The classical method, which has been used for many years in dental restorations, is to grind around the teeth a little, to prepare a metal infrastructure on them, and then to make a tooth out of this infrastructure from porcelain.

Because the restorations contain metal and porcelain, it was thicker than natural tooth enamel, and because the metal structure underneath was reflected on the porcelain, it was dull and dark in color. Since the emergence of zirconium, these disadvantages are no longer a problem.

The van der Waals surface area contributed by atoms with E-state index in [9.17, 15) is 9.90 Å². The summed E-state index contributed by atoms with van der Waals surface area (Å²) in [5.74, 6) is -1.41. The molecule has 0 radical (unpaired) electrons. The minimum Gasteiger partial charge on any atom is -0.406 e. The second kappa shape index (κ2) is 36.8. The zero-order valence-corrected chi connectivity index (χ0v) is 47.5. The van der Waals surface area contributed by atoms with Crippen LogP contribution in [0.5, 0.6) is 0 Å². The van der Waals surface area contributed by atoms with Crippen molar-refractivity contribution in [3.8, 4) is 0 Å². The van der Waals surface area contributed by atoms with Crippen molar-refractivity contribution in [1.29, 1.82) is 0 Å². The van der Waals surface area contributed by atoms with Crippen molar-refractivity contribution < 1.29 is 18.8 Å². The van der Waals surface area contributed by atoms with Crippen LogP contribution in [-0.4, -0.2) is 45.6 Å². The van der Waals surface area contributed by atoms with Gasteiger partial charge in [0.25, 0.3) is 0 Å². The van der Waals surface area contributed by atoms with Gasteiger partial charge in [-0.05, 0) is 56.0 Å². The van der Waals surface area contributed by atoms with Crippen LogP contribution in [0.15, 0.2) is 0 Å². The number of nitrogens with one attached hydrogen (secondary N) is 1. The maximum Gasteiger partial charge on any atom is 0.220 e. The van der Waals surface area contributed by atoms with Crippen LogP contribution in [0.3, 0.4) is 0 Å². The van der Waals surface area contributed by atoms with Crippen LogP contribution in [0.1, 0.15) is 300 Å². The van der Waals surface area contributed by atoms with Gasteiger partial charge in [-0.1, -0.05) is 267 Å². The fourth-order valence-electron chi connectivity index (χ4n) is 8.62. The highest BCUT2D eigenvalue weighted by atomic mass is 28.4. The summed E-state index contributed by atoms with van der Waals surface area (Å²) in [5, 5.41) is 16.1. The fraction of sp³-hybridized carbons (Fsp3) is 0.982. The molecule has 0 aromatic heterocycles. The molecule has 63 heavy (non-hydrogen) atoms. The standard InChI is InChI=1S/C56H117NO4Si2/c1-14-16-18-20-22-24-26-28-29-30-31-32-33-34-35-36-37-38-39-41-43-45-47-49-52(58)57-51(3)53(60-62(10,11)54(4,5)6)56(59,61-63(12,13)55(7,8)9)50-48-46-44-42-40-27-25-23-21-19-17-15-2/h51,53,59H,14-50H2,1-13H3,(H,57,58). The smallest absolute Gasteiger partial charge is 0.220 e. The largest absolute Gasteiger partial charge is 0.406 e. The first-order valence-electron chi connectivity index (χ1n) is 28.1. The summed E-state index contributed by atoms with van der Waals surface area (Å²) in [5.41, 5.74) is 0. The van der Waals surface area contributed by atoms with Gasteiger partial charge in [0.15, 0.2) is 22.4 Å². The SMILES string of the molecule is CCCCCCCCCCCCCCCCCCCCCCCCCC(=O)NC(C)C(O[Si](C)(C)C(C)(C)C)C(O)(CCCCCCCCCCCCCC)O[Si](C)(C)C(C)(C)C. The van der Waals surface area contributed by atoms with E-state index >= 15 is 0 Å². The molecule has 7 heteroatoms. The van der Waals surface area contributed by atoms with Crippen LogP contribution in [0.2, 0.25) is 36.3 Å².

Today, dental veneers, which are similar to natural tooth enamel and formed in layers, are used. The most commonly used of these is zirconium.

Zirconium veneers are light-permeable and can reflect the color of the underlying natural tooth. For this reason, it looks much more natural and is often indistinguishable from a real tooth. The absence of the metal layer allows much less cutting of the tooth and less sensitivity. Since zirconium is made in layers, the teeth are not a single color, they can be produced in a polychromatic (multi-toned) way to imitate natural teeth.